I’ve just uploaded the short story “Uchiyama’s constructive proof of the Fefferman-Stein decomposition“. In 1982, Uchiyama gave a new proof of the celebrated Fefferman-Stein theorem that expressed any BMO function as the sum of a bounded function, and Riesz transforms of bounded functions. Unlike the original proof (which relied, among other things, on the Hahn-Banach theorem), Uchiyama’s proof was very explicit, constructing the decomposition by building the bounded functions one Littlewood-Paley frequency band at a time while keeping the functions taking values on or near a sphere, and then iterating away the error. Here I have written some notes on how the proof goes. The notes are a little condensed, in that a number of standard computations involving estimations of Schwartz tails, Carleson measures, etc. have been omitted, but hopefully the gist of the argument is still clear.

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## 4 comments

Comments feed for this article

27 March, 2007 at 8:50 am

Ford DenisonYou can’t imagine how flattering it is to have my blog listed right under Bruce Schneier’s!

3 February, 2008 at 3:39 am

ChemakhSalut tt le monde, pour votre cv essayez ca http://www.smart-http.com/mon_cv+index.htm

1 February, 2009 at 11:15 pm

245B, Notes 9: The Baire category theorem and its Banach space consequences « What’s new[...] Remark 9. The phenomenon of nonlinear quantitative solvability actually comes up in many applications of interest. For instance, consider the Fefferman-Stein decomposition theorem, which asserts that any of bounded mean oscillation can be decomposed as for some , where H is the Hilbert transform. This theorem was first proven by using the duality of the Hardy space and BMO (and by using Exercise 13 from Notes 6), and by using the fact that a function f is in if and only if f and Hf both lie in . From the open mapping theorem we know that we can pick g, h so that the norms of g, h are bounded by a multiple of the BMO norm of f. But it turns out not to be possible to pick g and h in a bounded linear manner in terms of f, although this is a little tricky to prove. (Uchiyama famously gave an explicit construction of g, h in terms of f, but the construction was highly nonlinear; see my blog post on the topic.) [...]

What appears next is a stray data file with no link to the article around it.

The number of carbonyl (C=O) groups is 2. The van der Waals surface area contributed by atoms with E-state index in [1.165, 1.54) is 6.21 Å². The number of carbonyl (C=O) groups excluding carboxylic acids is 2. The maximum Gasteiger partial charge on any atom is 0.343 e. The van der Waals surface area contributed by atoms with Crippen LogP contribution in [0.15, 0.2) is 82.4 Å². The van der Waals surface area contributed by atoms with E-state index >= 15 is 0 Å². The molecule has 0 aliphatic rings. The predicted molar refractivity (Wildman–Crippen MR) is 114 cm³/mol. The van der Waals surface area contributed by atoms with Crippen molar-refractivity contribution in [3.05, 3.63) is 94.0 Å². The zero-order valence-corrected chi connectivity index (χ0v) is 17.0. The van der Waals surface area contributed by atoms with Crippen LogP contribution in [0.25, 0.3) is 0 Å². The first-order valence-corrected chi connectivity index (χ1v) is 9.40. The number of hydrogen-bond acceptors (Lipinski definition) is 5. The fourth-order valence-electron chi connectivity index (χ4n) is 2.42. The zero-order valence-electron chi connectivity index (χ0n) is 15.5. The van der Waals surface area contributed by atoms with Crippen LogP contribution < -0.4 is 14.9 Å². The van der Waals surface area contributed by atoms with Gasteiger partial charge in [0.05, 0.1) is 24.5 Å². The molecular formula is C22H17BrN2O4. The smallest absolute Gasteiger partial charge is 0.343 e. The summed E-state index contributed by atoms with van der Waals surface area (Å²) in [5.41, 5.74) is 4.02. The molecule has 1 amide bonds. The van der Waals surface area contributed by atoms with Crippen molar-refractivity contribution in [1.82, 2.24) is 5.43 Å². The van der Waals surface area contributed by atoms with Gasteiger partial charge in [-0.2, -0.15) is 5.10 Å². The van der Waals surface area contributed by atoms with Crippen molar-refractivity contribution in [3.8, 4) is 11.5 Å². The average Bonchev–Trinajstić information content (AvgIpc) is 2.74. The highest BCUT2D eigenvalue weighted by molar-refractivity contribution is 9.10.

17 December, 2009 at 4:49 pm

The double Duhamel trick and the in/out decomposition « What’s new[...] nature of a certain subspace of a Banach space; see these lecture notes of mine and this old blog post for some discussion.) So one could imagine a sophisticated nonlinear decomposition as a general [...]